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Stedman and Hutchinson, comps. A Library of American Literature:
An Anthology in Eleven Volumes. 1891.
Vols. IX–XI: Literature of the Republic, Part IV., 1861–1889

John Pelham

By James Ryder Randall (1839–1908)

JUST as the spring came laughing through the strife,

With all its gorgeous cheer,

In the bright April of historic life

Fell the great cannoneer.

The wondrous lulling of a hero’s breath

His bleeding country weeps;

Hushed in the alabaster arms of Death,

Our young Marcellus sleeps.

Nobler and grander than the child of Rome

Curbing his chariot steeds,

The knightly scion of a Southern home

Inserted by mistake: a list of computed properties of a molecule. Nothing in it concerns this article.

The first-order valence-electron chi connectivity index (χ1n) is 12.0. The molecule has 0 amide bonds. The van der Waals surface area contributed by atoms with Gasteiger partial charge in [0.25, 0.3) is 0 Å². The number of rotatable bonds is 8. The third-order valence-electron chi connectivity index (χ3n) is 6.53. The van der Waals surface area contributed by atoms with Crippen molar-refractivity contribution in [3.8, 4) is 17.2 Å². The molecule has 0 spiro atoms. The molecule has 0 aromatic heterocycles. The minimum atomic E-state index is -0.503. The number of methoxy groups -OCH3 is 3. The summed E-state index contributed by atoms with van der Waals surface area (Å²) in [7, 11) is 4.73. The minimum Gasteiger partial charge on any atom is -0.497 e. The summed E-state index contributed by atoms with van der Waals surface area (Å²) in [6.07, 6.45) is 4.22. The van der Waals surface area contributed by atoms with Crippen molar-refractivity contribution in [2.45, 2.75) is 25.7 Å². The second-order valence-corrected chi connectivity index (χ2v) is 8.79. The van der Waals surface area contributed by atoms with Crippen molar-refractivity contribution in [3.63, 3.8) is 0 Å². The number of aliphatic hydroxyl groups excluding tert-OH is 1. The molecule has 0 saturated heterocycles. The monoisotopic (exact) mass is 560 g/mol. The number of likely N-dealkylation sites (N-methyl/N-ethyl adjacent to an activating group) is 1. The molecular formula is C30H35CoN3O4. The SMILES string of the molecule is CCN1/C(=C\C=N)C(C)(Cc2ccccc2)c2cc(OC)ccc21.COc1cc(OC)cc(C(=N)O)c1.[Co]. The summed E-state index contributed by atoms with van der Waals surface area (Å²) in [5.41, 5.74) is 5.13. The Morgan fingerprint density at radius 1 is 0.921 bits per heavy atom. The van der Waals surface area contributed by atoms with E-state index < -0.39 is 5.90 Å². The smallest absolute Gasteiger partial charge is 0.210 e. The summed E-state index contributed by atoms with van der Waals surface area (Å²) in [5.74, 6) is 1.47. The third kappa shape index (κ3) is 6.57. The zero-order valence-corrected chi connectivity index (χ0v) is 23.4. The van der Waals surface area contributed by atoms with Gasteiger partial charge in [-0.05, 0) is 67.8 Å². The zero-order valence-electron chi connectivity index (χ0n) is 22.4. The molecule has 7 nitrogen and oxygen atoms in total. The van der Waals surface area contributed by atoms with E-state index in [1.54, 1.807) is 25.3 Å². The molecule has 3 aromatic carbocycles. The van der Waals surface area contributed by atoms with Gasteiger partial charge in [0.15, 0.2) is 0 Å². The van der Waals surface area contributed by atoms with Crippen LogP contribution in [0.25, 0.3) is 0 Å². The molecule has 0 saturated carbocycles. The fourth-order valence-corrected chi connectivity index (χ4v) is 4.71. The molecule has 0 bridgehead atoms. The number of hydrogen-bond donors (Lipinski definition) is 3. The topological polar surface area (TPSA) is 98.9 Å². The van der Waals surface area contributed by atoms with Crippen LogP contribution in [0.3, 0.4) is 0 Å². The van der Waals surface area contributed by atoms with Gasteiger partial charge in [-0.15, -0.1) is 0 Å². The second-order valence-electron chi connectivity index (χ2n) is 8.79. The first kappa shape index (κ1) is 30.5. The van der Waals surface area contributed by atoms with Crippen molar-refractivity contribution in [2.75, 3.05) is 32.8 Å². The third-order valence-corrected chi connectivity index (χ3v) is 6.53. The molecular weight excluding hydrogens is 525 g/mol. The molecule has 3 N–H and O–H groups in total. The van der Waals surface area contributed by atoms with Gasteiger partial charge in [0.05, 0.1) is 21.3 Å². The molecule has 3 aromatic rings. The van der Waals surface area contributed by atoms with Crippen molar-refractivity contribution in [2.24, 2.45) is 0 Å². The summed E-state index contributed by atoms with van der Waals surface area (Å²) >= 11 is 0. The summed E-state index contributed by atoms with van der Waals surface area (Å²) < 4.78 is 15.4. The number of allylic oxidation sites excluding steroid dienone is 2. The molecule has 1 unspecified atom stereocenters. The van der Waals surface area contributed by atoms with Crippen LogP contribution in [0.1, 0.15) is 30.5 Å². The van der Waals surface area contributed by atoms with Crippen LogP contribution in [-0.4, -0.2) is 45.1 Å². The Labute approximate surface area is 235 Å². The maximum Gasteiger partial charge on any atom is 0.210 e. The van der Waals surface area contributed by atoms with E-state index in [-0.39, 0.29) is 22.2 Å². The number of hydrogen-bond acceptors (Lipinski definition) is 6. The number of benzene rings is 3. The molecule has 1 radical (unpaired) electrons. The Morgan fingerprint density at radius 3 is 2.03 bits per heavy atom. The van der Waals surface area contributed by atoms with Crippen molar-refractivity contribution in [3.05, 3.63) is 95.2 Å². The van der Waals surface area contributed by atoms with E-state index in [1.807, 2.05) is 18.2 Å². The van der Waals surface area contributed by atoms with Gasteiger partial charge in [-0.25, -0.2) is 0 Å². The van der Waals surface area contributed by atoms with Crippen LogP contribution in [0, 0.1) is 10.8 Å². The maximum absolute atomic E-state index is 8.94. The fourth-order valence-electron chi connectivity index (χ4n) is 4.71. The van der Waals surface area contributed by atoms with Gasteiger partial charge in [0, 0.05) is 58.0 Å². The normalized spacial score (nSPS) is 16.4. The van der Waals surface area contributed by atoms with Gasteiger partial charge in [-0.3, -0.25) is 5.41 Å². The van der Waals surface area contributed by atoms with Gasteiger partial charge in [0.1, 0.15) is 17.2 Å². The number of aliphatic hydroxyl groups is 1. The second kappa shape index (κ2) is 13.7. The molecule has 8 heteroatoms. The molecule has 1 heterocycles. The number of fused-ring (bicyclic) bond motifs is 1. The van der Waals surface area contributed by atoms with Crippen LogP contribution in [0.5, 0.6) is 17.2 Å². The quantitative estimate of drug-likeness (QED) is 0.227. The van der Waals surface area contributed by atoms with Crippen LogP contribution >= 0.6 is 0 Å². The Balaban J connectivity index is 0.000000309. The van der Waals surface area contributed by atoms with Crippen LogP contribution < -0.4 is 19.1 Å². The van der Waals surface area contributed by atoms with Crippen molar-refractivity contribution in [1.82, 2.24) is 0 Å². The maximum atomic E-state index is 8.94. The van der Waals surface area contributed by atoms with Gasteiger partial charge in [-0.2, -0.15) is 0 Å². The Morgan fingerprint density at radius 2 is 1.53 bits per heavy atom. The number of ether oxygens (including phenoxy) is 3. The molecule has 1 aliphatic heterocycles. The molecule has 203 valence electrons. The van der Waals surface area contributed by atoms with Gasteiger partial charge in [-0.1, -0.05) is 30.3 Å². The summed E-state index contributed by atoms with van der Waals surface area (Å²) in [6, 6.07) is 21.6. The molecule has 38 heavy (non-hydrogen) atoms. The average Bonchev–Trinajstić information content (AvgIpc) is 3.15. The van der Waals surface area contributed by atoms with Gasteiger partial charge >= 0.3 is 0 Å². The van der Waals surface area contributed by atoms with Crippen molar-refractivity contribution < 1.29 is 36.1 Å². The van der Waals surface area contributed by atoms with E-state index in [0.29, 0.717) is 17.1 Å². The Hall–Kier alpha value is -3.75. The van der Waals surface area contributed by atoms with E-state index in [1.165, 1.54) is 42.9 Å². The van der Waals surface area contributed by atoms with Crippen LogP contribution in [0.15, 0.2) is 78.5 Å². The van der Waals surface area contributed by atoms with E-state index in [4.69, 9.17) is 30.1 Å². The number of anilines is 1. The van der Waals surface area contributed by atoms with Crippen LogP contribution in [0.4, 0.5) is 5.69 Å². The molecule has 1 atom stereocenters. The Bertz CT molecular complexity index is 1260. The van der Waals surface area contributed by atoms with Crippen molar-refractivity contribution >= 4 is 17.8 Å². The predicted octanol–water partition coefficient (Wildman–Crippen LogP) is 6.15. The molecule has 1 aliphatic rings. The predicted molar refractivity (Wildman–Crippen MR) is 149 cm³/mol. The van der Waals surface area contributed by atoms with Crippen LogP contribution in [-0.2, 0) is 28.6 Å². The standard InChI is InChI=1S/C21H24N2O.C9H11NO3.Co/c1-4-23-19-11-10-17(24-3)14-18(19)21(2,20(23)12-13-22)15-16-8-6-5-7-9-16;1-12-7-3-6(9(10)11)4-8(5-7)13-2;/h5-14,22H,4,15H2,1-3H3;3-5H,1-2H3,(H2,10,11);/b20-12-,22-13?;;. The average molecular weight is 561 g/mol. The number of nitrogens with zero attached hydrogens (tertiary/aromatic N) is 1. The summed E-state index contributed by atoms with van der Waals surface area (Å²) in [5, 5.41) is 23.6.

Dazzled the land with deeds.

Gentlest and bravest in the battle-brunt,

The champion of the truth,

He bore his banner to the very front

Of our immortal youth.

A clang of sabres ’mid Virginian snow,

The fiery pang of shells,—

And there’s a wail of immemorial woe

In Alabama dells.

The pennon drops that led the sabred band

Along the crimson field;

The meteor blade sinks from the nerveless hand

Over the spotless shield.

We gazed and gazed upon that beauteous face;

While round the lips and eyes,

Couched in their marble slumber, flashed the grace

Of a divine surprise.

O mother of a blessed soul on high!

Thy tears may soon be shed;

Think of thy boy with princes of the sky,

Among the Southern dead.

How must he smile on this dull world beneath,

Fevered with swift renown,—

He, with the martyr’s amaranthine wreath

Twining the victor’s crown!